Simply put, databases store information. You encounter them every day in one way or another, whether charging a dinner on a credit card or calling Moviefone to get local movie listings.
A database is like an electronic filing cabinet that stores related information. At home, you might have a filing cabinet to store the bits and pieces of your life. For instance, you might have a filing folder labeled Insurance, in which you keep information about the various insurance policies you carry. Other folders might contain information on phone bills, car service records, and so on.
Databases have an electronic equivalent to filing folders: tables. A table is a container for information about a set of similar items. For example, in the Exasperator's online store database, a table stores information on all of the products for sale on the site.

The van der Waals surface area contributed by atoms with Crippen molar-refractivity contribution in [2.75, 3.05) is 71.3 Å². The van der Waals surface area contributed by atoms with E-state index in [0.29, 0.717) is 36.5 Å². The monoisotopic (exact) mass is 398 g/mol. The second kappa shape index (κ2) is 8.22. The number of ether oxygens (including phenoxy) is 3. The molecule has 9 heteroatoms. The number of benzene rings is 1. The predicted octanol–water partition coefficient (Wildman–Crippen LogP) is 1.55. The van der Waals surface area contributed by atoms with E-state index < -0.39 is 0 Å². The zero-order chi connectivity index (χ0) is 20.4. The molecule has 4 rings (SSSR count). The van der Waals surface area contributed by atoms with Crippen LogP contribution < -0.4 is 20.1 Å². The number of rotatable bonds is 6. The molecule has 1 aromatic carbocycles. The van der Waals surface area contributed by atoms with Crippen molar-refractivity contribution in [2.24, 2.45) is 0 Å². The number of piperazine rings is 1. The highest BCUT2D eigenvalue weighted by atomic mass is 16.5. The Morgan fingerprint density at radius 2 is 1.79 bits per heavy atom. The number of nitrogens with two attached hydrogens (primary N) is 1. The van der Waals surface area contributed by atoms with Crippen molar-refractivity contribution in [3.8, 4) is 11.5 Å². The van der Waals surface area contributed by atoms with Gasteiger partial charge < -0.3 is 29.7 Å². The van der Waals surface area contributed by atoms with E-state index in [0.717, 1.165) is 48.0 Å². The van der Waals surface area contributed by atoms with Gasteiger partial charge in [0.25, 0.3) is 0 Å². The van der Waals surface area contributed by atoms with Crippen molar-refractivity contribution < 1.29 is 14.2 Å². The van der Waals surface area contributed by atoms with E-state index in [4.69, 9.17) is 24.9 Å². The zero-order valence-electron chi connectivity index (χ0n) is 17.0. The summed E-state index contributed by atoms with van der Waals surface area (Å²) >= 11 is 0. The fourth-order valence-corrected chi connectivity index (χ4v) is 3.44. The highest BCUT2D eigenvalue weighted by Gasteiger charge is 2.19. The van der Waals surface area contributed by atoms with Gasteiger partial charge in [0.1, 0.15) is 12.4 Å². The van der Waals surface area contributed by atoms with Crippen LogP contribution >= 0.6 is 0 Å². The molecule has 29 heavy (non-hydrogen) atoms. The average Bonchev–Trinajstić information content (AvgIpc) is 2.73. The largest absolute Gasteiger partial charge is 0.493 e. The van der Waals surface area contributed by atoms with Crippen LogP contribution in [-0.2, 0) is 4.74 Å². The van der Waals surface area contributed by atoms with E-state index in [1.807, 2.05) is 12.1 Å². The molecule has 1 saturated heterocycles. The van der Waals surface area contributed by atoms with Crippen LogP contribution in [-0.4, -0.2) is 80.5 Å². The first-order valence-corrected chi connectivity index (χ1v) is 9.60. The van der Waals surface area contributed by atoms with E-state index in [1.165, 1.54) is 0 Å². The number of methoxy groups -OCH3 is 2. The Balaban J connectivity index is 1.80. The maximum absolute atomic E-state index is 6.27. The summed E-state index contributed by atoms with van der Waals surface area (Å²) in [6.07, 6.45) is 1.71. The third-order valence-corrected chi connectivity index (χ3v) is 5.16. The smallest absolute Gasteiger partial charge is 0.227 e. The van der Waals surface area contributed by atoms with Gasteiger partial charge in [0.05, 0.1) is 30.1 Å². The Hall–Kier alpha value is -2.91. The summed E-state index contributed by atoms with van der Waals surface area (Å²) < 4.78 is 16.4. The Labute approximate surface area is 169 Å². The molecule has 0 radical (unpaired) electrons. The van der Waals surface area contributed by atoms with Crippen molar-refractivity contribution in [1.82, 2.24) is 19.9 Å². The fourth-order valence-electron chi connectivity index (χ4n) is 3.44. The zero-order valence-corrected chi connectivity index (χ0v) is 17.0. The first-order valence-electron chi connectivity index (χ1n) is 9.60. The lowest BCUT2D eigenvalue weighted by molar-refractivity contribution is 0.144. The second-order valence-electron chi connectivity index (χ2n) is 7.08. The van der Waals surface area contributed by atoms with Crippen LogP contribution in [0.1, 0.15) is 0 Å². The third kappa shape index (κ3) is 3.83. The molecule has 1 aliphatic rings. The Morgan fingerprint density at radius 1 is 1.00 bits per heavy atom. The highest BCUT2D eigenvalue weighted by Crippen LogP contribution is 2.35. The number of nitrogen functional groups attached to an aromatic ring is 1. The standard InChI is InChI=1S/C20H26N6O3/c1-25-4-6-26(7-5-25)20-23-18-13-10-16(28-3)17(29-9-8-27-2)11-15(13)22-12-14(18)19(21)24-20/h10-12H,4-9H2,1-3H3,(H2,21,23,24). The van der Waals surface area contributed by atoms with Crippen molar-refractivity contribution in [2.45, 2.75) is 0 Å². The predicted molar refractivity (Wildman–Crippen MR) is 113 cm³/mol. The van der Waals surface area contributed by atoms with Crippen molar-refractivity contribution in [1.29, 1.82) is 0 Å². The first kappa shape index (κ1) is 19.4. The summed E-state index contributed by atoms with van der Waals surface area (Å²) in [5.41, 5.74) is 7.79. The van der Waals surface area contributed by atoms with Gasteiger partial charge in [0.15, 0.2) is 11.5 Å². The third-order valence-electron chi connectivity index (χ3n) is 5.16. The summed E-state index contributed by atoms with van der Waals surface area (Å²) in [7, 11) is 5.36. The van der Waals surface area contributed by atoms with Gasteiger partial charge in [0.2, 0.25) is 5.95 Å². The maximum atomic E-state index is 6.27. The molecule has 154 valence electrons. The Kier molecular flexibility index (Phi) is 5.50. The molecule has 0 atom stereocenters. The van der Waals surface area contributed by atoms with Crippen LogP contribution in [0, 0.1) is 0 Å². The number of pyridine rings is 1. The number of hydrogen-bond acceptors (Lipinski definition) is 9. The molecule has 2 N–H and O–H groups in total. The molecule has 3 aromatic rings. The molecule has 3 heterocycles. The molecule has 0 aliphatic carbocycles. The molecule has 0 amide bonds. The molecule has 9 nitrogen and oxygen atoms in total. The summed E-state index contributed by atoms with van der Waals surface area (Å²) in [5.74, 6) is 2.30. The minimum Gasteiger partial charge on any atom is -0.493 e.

The Products table tracks certain information—the name of the product for sale, its price, a short description, and a few other items. Each piece of information, like price, is stored in a column. All the information for each product (all the columns taken together, in other words) makes up a single record, which is stored in a row (see Figure 20-6).
Figure 20-6. This diagram shows the structure of the Products table, in which four records are stored. Each row in a table represents a single record or item, ...